ported there.
Inhabitants Terrified.
Most of the terrified inhabitants
are convinced that buried stores of
German war gas, remnants of the
supply dumps concentrated in this
area during the World War are re
sponsible. The victims have died
just as did soldiers without gas
masks in the war.
Among the other fatalities re-
ported are eight at Flamalle Haute,
four at Flamelle Grande, five at
Yvoy-Ramet, ten at Jeneppe-sur-
Meuse, and seven at other places
Eight Accused Engineers Admit
Treason; Ask Mercy.
(Sy Associatd Press)
MOSCOW, Dec. 5. -Eight engi-
neers who confessed plotting over-
throw of the Soviet government by
foreign intervention made personal
pleas tonight for their lives before
the four supreme court judges in
whose hands rest their fate.
Only a few hours previously, the
eight men had listened to Prose-
cutor Krilenko in a vitriolic address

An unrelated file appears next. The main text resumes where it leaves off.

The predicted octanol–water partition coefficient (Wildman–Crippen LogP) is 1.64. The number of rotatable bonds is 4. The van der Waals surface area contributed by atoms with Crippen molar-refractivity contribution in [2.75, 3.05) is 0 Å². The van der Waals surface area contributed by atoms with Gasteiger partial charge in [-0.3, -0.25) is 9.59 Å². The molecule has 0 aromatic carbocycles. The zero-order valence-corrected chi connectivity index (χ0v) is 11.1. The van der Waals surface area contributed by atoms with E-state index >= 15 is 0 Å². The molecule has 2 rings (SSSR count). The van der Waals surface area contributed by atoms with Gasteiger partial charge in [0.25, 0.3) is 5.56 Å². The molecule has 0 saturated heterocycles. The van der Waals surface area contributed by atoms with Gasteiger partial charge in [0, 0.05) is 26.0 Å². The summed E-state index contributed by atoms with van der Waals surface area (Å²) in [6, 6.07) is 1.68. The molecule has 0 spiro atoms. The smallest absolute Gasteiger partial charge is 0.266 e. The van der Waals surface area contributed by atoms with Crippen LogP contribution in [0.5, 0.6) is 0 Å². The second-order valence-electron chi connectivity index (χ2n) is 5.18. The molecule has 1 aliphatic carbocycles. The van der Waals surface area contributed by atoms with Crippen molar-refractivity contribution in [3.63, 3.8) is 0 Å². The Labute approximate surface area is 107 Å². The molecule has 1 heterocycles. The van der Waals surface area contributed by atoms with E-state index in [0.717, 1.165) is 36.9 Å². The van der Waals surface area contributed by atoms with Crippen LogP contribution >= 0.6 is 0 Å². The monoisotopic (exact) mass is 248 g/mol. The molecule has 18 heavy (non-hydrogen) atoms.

demand the death sentence for all
of them as enemies of the com-
munist state.
Professor Leonid Ramsin, indict-
ed as the leader of the conspiracy,
was the first to take the stand.
"I. realize this last word of mine
will really be my last," he said.
Now, a few hours before the end, is
not the time to lie and I wish to
add a few words openly and sin-
"The prosecutor made the colors
too dense. We really are not such
demons as he painted. It reminds
me of the villains and heroes of
English novels.
"Money was not the motive for
my joining the industrial party. I
realize my mistakes, but only too
late. I wish to re-do as much as
possible and did this by disclosing
all facts known to me. I revealed